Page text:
I do a few more tests with the box. My remote control for the motors works well enough. It’s not true remote control. It’s a bank of switches attached to a plastic container lid. I have wires from the switches going through a tiny hole in the steel, which is in turn filled up with resin. I can turn the power on or off to any of the components in there. That’s my “remote control.” I can only hope the motors don’t have a problem with high heat or ammonia.

I bring everything to the dormitory and prep the epoxy. I stir it together and apply it generously to the edges of the steel box’s open side. I press the box to the airlock wall and hold it in place. Then I just stand there for ten minutes, holding the box in place. I could have taped it to the wall or something while the epoxy set, but I need a really good seal and I don’t want to take any chances. Human hands are better clamps than any tool I might have in the lab.

I gingerly release the box and wait for it to fall. It doesn’t. I poke it a couple of times and it seems pretty solid.

It’s five-minute epoxy, but I’ll give it an hour to fully set.

I return to the lab. I may as well, right? Let’s see what my little alien terrarium is up to.

Nothing much, as it happens. I don’t know what I expected. Little flying saucers whizzing around in the chamber, maybe?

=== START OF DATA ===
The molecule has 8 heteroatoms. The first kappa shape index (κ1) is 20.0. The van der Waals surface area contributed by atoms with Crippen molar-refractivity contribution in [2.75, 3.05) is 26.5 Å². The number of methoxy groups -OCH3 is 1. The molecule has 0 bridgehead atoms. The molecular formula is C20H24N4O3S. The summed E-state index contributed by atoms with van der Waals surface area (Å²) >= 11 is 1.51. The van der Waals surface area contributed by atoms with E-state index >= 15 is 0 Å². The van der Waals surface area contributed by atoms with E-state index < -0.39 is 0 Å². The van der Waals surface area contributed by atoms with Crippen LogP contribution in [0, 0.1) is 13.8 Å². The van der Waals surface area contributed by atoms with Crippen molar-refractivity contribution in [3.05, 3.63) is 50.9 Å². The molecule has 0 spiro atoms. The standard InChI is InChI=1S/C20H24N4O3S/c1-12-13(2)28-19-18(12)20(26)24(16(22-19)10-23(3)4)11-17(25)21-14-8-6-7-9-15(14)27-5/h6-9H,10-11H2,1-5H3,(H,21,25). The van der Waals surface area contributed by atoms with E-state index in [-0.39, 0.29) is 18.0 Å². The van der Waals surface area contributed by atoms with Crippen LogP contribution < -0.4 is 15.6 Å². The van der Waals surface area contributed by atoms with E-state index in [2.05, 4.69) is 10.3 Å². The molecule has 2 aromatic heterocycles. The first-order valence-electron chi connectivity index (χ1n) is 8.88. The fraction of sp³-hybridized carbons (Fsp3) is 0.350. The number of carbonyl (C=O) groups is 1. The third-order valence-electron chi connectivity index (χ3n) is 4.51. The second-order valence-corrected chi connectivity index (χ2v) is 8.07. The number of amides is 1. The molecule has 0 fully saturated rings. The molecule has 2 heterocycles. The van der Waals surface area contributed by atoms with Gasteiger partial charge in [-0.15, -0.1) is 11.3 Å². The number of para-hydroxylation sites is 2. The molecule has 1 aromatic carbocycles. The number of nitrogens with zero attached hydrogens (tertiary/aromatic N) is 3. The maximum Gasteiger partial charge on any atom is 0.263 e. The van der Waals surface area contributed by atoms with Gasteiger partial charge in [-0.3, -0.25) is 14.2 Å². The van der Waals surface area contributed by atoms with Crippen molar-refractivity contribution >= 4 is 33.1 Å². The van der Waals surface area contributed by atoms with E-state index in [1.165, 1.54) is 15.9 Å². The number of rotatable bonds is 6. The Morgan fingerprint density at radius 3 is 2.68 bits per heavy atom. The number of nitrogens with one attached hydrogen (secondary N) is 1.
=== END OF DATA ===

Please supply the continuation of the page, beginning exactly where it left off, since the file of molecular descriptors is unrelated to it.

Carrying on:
But the cylinder looks exactly like it did before. The sampler sits where I left it. The smear of Astrophage is unchanged. The cotton swab is…


I hunker down and take a seat. I squint into the chamber. The cotton swab has changed. Just a little bit. It’s…fluffier.

Sweet! Maybe there’s something on there I could get a look at. I just need to get it under a microscope to—


The realization dawns on me. I don’t have any way to extract samples. I just plain overlooked that part.

“Dummy!” I smack my forehead.

I rub my eyes. Between the pain from my burns and the dopiness from the painkillers, it’s hard to concentrate. And I’m tired. One thing I learned back in my graduate school days: When you’re stupid tired, accept that you’re stupid tired. Don’t try to solve things right then. I have a sealed container that I need to get into eventually. I’ll figure out how later.